A fortnight ago an echidna was hit by a car resulting in serious damage to its beak (mouth area).
Scar tissue was forming and it could not eat.
The echidna was slowly starving. That is until it made its way onto someone’s verandah. That person contacted Cooper Street Veterinary Hospital.
Veterinary nurse and Wildcare volunteer Karlie Johnston said injured wildlife being left to slowly suffer is an all too common story after motor vehicle accidents.
She encouraged people to take action if they see an injured echidna, kangaroo, bird or possum.
The first port of call should be to see if the animal is alive.
If it is deceased, people should remove it from the roadway.
If a mother kangaroo is deceased, Karlie encouraged people to check the pouch.
If a joey exists, she said people should use a towel to wrap the animal and immediately take it to a vet.
If a joey is not rescued and the mother has died, therefore stopped producing milk, the joey will die a slow death.
The same advice goes for possums and the less common wombats which also have pouches.
Karlie recommended that if someone finds an injured echidna, they would be better to guide the animal into a box or plastic tub rather than try to pick it up due to their spikes.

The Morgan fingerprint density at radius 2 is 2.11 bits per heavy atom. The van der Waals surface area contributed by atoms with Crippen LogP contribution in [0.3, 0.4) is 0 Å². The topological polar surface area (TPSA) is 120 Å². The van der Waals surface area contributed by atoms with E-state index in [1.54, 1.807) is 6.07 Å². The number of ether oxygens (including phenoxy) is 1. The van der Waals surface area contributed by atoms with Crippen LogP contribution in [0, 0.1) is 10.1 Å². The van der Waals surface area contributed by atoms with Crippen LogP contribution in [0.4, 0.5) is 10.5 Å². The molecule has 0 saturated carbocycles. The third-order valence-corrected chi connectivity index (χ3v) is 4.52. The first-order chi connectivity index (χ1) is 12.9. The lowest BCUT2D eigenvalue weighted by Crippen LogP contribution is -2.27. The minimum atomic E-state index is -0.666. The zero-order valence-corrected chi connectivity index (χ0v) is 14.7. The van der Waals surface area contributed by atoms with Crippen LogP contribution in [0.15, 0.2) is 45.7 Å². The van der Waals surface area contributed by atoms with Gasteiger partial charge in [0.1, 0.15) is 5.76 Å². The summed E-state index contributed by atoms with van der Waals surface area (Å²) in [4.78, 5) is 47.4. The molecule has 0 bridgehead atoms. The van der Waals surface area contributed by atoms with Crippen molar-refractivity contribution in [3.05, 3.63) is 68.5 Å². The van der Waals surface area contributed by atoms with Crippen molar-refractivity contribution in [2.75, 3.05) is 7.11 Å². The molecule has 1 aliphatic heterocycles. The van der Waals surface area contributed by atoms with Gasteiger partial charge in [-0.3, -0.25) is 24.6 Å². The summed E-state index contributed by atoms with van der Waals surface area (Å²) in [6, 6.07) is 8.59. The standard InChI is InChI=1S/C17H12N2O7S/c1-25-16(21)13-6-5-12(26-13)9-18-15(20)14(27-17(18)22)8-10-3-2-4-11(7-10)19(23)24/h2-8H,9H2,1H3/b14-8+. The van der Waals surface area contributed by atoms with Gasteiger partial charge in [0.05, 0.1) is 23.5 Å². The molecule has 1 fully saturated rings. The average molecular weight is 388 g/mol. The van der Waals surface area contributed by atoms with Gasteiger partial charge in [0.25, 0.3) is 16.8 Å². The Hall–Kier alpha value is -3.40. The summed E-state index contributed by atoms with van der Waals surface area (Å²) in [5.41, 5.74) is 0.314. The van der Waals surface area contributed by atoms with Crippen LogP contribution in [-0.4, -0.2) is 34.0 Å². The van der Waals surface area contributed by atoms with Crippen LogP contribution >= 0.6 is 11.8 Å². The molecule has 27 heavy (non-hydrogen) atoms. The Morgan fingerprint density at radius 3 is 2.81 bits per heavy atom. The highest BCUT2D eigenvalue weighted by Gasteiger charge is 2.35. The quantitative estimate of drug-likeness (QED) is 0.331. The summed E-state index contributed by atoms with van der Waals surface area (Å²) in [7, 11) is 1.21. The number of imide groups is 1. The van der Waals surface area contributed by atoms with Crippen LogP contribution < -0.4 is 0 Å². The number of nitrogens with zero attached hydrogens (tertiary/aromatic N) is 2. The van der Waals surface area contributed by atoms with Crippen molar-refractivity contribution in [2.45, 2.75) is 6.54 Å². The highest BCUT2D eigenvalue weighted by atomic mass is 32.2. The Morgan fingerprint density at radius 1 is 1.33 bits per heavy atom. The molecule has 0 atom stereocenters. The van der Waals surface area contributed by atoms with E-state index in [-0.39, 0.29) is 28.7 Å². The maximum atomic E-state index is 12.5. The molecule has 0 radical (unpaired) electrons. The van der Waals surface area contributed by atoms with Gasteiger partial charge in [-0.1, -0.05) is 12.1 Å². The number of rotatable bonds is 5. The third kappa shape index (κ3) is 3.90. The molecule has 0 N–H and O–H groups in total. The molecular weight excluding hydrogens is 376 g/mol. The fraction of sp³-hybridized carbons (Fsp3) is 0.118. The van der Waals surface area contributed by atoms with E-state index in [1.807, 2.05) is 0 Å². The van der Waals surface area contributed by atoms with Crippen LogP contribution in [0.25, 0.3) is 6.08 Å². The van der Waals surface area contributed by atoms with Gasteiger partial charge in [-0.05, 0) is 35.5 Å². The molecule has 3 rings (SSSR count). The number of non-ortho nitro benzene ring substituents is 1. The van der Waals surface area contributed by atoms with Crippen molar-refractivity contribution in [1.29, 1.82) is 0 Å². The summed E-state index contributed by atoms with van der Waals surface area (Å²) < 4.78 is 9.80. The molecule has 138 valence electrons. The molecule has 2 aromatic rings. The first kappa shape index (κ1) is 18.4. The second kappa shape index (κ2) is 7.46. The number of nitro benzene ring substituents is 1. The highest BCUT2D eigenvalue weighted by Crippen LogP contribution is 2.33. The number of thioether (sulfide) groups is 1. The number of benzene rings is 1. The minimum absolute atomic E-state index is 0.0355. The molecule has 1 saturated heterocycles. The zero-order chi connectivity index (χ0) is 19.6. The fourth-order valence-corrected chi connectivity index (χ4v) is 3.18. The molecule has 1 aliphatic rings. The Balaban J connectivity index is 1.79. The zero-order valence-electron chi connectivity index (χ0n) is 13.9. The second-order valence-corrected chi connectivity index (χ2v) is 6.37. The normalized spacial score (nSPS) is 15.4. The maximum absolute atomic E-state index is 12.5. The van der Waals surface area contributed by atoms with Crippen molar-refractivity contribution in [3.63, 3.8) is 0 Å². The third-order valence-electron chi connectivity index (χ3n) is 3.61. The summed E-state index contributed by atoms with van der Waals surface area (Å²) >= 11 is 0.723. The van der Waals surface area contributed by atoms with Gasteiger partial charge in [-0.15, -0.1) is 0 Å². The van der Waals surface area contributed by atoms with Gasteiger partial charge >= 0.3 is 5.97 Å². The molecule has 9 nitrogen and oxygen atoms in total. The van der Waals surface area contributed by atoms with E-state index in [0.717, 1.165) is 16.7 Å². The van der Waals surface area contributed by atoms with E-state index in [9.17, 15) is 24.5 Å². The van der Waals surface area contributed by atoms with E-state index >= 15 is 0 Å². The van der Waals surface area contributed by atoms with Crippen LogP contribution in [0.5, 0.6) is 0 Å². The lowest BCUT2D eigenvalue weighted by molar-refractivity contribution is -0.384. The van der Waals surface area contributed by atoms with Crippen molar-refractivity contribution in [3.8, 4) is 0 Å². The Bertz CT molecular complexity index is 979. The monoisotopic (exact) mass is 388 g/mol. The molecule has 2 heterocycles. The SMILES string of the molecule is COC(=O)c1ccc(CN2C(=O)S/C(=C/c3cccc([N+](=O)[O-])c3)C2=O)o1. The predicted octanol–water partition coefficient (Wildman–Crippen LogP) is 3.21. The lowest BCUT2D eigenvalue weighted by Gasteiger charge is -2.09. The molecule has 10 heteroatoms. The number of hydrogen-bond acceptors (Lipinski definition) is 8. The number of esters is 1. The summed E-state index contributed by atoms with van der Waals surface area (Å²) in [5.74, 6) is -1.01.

People should remember where they found the echidna. If it is a female it will need to be released ASAP in the same place as they may have babies in a burrows.
An injured bird should be covered in a towel to be picked up and kept in a dark, quiet place.
If people do not want to touch an injured animal or transport it, they are still encouraged to contact someone to let them know the whereabouts of the animal and possibly save it from a slow, painful death.
Karlie estimates she sees at least one injured bird in the clinic each week during summer and joeys are the next most regular animal brought in.
Locally, people can contact Wildcare on 6299 1966, Wires on 1300 094 737 or Cooper Street Veterinary Hospital on 6942 4100.
There is no charge to the person who takes the injured animal to the vet.